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Balkan Outcasts No Longer

Romania and Bulgaria have potential to become genuine democracies

By Blagovest T. Tashev / January 7, 1997

Following the fall of the Berlin Wall in 1989, East European states were expected to take their long-denied place in the civilized and democratic Western world.

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Soviet domination had kept them underdeveloped, undemocratic, and generally un-European. The first free elections brought to power anticommunist political formations eager to reclaim their countries' "Europeness" and to embark on radical reform. But soon optimistic expectations gave way to gloom. Ethnic strife, civil apathy, political violence, and economic collapse were followed by a return to power of ex-communist parties (under new names) in the early 1990s.

Yet Hungarian, Polish, and Lithuanian socialists sometimes reluctantly seemed to adhere to the previous governments' commitment to democracy and a market economy. Poland and Hungary remained among the most zealous proponents of European Union and NATO membership and went to great lengths to ensure both organizations would expand soon.

The perception emerged that it was not Eastern Europe in general, but rather its southeastern part - the Balkans - that was unstable and undemocratic. Wars in the former Yugoslavia, a violent overthrow of Romania's President Nicolae Ceausescu, and ethnic tensions preceding the ouster of Bulgaria's dictator Todor Zhivkov evoked images of Balkan savagery. Scholars and experts suddenly recalled the Balkans' history of political instability, warfare, ethnic strife, and social and economic underdevelopment.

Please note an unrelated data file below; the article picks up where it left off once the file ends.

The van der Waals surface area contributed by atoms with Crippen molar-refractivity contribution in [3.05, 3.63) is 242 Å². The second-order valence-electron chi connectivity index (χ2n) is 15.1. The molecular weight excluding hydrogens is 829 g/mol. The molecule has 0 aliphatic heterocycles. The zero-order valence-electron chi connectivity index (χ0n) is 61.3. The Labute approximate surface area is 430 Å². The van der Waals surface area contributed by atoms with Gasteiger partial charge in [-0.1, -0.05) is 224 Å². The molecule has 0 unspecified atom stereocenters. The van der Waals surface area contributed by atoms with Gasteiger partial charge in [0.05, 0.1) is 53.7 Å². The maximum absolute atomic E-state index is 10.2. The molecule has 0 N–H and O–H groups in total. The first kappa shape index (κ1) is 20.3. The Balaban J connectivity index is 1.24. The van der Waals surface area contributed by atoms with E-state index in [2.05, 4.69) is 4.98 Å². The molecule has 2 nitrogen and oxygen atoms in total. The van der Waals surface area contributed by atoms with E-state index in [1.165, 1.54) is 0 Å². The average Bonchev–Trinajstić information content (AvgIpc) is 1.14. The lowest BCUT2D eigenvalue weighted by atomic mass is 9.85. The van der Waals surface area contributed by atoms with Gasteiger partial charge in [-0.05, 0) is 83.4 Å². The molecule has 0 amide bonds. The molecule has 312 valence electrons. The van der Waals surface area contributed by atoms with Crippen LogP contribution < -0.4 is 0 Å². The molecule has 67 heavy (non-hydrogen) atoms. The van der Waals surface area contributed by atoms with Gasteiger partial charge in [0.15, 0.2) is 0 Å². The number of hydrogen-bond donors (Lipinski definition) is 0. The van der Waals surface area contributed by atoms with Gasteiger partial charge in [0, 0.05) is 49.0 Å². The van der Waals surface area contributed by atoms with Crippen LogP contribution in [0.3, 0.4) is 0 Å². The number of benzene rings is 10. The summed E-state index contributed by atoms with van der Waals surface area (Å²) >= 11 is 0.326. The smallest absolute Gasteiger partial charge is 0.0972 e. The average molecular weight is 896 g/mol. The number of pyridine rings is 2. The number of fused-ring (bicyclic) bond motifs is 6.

The un-European Balkans

The Balkans became a region very different from the rest of Central Europe, and integration into the EU and NATO was questioned. The Balkans were again defined as un-European. Yet both optimists predicting a quick "reentry" of all Eastern Europe into Europe and pessimists denying that the Balkan countries have a capacity to become normal democracies are wrong.

Elections in Bulgaria and Romania in 1996 saw voters of both countries repudiate ex-communist governments. In Romania, the Democratic Convention (CDR), an alliance of right-of-center opposition groups, won the parliamentary elections with 30 percent of the vote, eight points more than the Party of Social Democracy (PDS), a party of barely reformed ex-communists that has governed since 1990.

Another reform-minded formation, the Social Democratic Union (USD), led by Petre Roman, garnered 13 percent of the vote. Further, the PDS's presidential candidate and incumbent Ion Iliescu, a former communist who scored overwhelming victories in the 1990 and 1992 presidential elections, was beaten by Emil Constantinescu, the CDR candidate.

In Bulgaria, the ruling ex-communists suffered their worst defeat since 1989 in the country's presidential elections. Petar Stoyanov, supported by three opposition formations represented in the parliament, became president with 60 percent of the vote as opposed to 40 percent for Ivan Marazov, the Socialist candidate. Mr. Stoyanov ran on a campaign pledging to bring the country closer to the EU and NATO and to implement the same type of sweeping reforms that have been so successful in Central Europe. His landslide victory was generally seen as a popular vote of no-confidence in the socialist party.